Defining the Modern Urban Landscape
In A Field Guide to Sprawl, Dolores Hayden gives names to many of the structural and stylistic occurrences seen in modern American cities known collectively as sprawl . Hayden describes sprawl as “…..Unregulated growth expressed as careless new use of land and other resources as well as abandonment of older built area.” (page 7) It is within the concept of urban sprawl that Hayden adds new vocabulary like leap frog, boomburg and alligator to the urban lexicon. New words can be used by people to describe the specific things that are happening to them and their communities. Anthropologist that study linguistics suggest that the shaping of a culture’s reality is partially formed by its language. I wonder what they would say about the Soon it is possible that you may hear a resident of South Phoenix say “That multi-tasker was torn down and replaced with generica.” Or “This used to be such a colorful neighborhood but all the new developments are monochrome.”
New ideas that could be added to sprawl lexicon for South Phoenix.
Generica is used to describe buildings that could exist anywhere. Generica can often be seen in the large corporate businesses like Wall Mart, Lowes, and Home Depot. These buildings tend to look the same and be laid out the same so that if you randomly woke up inside one of them or in one of their parking lots you would have no idea were in the country you were, because all outward signs of location have been removed. Buildings that display generica tend to display nothing of visual interest aside from the brand name labeled on the outside of the building. The standard style for generica is a large square building with a large square parking lot few trees and nothing interesting to look at. The intent seems to be to get the people inside to spend their money by boring them with their surroundings.
In South Phoenix the generica style is highly desired by some of the new residents because it is familiar to them, and some people seem to believe that it will define the new image of South Mountain Village. Many people also seem to equate generica will community economic prosperity (?).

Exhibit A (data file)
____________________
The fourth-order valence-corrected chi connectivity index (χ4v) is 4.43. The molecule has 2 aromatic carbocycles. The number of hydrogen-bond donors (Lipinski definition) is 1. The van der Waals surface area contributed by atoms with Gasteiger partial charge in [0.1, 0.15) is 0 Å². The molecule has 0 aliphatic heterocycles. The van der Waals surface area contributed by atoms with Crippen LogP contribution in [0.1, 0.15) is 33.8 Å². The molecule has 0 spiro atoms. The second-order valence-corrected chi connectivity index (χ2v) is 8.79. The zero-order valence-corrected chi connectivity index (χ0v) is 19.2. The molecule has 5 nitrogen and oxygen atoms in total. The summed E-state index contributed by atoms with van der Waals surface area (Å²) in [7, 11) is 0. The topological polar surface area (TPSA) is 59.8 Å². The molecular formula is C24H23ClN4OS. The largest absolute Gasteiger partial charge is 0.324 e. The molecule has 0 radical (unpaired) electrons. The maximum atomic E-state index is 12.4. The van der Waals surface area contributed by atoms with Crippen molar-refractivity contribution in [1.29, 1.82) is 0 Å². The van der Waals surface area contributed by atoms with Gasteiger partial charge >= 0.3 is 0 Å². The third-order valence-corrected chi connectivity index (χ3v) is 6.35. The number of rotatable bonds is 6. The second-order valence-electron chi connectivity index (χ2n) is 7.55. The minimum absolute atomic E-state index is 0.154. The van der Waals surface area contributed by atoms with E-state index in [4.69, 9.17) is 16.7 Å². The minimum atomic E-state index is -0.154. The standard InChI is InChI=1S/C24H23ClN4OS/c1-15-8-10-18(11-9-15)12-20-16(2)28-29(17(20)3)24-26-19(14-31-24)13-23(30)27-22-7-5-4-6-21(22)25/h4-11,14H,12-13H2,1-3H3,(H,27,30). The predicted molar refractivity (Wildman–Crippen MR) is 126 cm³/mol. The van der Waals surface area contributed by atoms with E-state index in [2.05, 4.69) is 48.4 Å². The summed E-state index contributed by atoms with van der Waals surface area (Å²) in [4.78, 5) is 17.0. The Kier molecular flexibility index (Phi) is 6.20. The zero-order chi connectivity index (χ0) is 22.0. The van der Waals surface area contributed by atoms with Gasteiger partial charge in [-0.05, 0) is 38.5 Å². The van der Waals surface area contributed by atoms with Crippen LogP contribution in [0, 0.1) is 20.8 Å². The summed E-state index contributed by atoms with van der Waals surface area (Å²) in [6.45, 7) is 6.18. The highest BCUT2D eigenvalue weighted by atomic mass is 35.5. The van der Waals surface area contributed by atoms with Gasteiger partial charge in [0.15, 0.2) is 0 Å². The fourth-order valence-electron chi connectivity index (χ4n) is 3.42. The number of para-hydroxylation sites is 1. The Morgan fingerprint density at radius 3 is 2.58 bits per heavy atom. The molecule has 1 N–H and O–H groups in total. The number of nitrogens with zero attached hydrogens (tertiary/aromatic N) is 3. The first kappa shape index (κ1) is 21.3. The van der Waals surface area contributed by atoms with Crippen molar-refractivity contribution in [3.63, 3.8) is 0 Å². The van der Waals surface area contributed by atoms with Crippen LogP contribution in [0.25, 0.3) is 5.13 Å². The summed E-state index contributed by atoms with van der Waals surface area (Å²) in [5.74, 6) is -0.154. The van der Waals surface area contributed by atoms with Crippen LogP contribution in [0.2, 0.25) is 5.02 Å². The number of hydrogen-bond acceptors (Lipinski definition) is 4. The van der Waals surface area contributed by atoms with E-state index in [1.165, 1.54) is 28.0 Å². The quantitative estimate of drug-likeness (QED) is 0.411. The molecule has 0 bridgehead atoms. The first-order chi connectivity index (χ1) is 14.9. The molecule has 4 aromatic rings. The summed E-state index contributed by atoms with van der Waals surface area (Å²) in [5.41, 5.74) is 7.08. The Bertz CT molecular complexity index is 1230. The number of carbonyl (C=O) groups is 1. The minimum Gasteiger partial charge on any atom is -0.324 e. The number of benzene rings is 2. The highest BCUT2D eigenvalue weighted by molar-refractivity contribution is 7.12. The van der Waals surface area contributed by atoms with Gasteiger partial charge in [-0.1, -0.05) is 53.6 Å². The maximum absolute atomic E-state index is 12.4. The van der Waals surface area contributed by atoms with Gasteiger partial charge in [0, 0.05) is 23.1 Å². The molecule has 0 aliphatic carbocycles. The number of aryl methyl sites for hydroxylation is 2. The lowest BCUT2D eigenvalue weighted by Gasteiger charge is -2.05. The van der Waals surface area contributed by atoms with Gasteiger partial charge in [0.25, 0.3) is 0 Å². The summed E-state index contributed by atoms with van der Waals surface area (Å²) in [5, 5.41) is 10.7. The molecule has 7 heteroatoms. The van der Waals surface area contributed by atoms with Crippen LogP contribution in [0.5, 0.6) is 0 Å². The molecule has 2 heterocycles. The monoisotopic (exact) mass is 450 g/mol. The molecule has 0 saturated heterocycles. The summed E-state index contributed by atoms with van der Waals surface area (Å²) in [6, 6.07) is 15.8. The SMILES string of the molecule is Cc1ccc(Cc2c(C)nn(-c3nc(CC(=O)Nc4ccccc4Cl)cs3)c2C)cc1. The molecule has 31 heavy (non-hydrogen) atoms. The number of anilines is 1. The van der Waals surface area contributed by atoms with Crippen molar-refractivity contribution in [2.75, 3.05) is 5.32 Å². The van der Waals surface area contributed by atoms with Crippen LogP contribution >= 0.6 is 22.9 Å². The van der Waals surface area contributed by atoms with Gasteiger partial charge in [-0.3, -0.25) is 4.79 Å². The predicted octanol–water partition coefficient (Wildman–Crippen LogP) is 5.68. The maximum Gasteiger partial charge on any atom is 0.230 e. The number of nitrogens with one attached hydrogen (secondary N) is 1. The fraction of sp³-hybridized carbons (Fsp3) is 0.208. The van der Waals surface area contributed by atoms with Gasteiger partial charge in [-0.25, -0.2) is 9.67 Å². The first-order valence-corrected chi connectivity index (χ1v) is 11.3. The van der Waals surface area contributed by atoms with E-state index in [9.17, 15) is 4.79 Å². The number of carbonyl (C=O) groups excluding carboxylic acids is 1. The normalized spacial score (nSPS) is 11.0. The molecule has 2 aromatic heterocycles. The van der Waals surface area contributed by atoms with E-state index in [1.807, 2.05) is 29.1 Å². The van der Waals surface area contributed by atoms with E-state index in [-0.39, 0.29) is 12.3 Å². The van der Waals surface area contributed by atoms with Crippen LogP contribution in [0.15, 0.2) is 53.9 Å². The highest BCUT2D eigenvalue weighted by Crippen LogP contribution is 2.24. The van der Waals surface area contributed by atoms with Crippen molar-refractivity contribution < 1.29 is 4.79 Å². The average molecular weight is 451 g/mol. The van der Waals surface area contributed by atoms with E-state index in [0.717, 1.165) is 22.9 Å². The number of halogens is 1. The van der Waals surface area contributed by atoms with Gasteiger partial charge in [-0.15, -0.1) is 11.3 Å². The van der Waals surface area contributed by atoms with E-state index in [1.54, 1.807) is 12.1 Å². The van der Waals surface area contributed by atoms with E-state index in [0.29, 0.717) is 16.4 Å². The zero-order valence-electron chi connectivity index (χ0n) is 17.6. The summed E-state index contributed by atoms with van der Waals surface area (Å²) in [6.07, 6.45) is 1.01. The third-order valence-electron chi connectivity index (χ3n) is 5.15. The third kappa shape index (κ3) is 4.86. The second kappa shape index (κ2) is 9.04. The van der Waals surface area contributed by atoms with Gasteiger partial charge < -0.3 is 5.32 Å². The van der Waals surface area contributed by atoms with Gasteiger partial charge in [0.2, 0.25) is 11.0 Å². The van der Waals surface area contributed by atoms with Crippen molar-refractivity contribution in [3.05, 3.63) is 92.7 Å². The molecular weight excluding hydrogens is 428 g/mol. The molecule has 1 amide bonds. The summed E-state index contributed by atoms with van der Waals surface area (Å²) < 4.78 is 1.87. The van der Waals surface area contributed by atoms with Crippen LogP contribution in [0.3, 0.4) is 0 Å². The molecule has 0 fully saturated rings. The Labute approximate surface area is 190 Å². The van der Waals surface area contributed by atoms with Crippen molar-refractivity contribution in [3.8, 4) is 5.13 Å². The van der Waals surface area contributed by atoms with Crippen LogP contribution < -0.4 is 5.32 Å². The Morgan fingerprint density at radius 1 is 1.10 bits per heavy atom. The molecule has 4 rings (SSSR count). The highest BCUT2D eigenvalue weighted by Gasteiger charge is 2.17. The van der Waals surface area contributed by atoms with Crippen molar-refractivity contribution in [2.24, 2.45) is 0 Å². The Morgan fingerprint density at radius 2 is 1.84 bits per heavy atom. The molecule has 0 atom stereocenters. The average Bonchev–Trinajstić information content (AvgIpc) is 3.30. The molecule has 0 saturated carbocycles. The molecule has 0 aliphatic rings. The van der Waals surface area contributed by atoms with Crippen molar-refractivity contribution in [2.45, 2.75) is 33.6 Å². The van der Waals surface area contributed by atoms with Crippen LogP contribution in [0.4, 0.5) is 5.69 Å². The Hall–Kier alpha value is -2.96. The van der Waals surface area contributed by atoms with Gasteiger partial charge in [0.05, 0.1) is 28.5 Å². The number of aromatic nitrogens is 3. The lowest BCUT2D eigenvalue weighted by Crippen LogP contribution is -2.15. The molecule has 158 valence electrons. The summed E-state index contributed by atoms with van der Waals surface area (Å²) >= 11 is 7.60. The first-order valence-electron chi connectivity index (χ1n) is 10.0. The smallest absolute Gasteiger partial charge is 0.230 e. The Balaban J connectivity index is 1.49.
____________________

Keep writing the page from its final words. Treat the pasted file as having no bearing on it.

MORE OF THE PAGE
Unicolour, Monochrome, One Brush Palette, Tan-on-Tan Color Blindness Test
The above terms are all useful in describing the tendency for new developments around Phoenix to paint homes only one color. Entire developments of houses are all painted the same color, generally a sandy colored shade of tan. In these neighborhoods the owners are usually forbidden to paint their homes different colors than those approved by their Home Owners Association. Ostensibly, the Home Owners Associations are attempting to maintain that resale value of the homes by not allowing any of the residents to do anything the might affect the resale value of their neighbor’s homes. The effect of trying to maintain resale values is that the neighborhoods lack the liveliness inspired by colorful surroundings.
South Phoenix has become a new hot bed for the creation of subdivisions that are painted in sterile colors here are some examples
A multi-tasker is a business that combines two seemingly unrelated businesses under one roof. A car wash where you can get your hair cut while you wait for your car is one example. A coffeehouse that also contains a chiropractor and a masseuse, or movie house where you can get your taxes done are other multi-taskers. A multi-tasker may be set up so that two businesses can work together to cut down on overhead. Some multi-taskers just seem to defy explanation, but that is just part of their eclectic personality that makes multi-taskers appear to be the opposite of generica. The battle between a multi tasker’s uniqueness and generica’s blandness is being waged in South Phoenix: on one block you may see a very interesting or different store/home and less than a block away you may see a standard strip mall that appears to have been ripped out of the suburbs and dropped into the middle of the city.
Hayden, Dolores, 2004 A Field Guide to Sprawl W.W. Norton and Company, New York